When playing sheet music as written, you play the notes that are shown.
At the start of the passage you showed,
the F and A above middle C are written, and the D below middle C is written.
Therefore you should be playing those three notes at the start of that measure.
How you play the notes is your business. I would play (and hold) the two notes in the upper staff with my right hand and play the sequence of notes in the lower staff with my left hand.
But you could decide to play the two notes in the upper staff with your left hand and play the notes in the lower staff with your right hand.
Notice that you still play the F and A above middle C and the D below middle C, so if you decide to play the D with your right hand you have to cross one arm over the other in order to reach the notes.
In the edition of the Gershwin preludes I play from, part of the second prelude consists of chord-like notes in the upper staff and melody-like notes in the lower staff, somewhat like the music you have shown. (In the Gershwin prelude, however, the chords are repeated several times a measure rather than held.)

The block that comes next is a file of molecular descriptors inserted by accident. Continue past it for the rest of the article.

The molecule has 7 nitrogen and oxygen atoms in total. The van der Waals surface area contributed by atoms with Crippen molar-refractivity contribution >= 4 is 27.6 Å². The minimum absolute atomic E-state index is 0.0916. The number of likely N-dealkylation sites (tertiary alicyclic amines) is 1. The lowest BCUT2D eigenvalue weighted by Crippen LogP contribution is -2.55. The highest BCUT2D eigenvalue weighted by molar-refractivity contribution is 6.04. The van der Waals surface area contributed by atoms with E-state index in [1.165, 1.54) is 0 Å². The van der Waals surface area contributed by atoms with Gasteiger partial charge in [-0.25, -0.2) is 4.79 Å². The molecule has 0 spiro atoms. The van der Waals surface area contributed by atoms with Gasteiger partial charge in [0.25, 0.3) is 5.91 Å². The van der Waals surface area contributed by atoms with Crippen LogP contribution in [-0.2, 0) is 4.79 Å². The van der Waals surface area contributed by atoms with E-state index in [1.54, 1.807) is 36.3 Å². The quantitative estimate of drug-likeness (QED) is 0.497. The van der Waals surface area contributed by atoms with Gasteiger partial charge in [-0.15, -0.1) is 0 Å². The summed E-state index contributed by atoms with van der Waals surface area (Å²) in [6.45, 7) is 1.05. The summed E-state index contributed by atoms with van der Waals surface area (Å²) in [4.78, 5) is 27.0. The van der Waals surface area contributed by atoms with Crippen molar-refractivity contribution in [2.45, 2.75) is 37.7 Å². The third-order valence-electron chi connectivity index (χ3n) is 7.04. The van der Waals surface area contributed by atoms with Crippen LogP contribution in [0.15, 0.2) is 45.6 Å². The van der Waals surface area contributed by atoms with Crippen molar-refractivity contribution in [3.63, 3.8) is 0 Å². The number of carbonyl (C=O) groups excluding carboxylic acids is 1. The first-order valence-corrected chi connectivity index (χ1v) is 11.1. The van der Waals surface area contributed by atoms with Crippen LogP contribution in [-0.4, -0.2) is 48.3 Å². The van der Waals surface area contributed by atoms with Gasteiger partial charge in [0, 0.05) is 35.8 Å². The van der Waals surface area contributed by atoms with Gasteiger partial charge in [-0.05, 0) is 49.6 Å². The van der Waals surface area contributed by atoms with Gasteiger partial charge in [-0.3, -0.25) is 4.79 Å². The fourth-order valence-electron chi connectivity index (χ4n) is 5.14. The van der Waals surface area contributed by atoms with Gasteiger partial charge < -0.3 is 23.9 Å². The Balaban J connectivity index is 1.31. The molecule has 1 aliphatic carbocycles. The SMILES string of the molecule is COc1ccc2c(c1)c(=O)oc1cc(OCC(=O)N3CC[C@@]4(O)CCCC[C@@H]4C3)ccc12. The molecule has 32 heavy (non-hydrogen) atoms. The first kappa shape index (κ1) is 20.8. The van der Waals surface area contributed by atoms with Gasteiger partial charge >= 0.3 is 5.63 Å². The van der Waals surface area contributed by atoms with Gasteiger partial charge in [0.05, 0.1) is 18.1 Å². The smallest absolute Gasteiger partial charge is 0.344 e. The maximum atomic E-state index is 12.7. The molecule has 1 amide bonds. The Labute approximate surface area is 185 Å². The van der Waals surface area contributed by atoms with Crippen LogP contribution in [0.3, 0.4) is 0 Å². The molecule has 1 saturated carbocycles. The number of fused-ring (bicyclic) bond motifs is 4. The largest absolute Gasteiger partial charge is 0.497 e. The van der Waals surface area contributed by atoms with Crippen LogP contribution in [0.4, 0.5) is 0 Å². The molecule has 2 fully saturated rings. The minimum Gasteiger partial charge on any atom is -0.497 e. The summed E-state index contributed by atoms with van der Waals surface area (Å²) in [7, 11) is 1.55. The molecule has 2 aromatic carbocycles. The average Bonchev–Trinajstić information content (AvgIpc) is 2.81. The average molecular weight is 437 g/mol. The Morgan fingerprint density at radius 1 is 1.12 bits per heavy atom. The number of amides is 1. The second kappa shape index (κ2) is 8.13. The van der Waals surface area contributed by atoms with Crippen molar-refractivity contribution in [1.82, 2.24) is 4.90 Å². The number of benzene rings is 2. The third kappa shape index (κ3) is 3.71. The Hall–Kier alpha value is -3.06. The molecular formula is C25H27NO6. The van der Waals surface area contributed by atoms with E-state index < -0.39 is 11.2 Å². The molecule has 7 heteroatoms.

There is a note printed over this passage that says, "Optional Version: Reverse Hands". Here the written sheet music itself is suggesting you could choose to cross your arms one over the other to play the lower notes with your right hand.
I play that passage using my left hand for the lower notes and my right hand for the upper notes. I decided I would rather try to become good at playing a melody with my left hand than to play with my arms crossed over.
But that was a choice I made, not something dictated by the written music.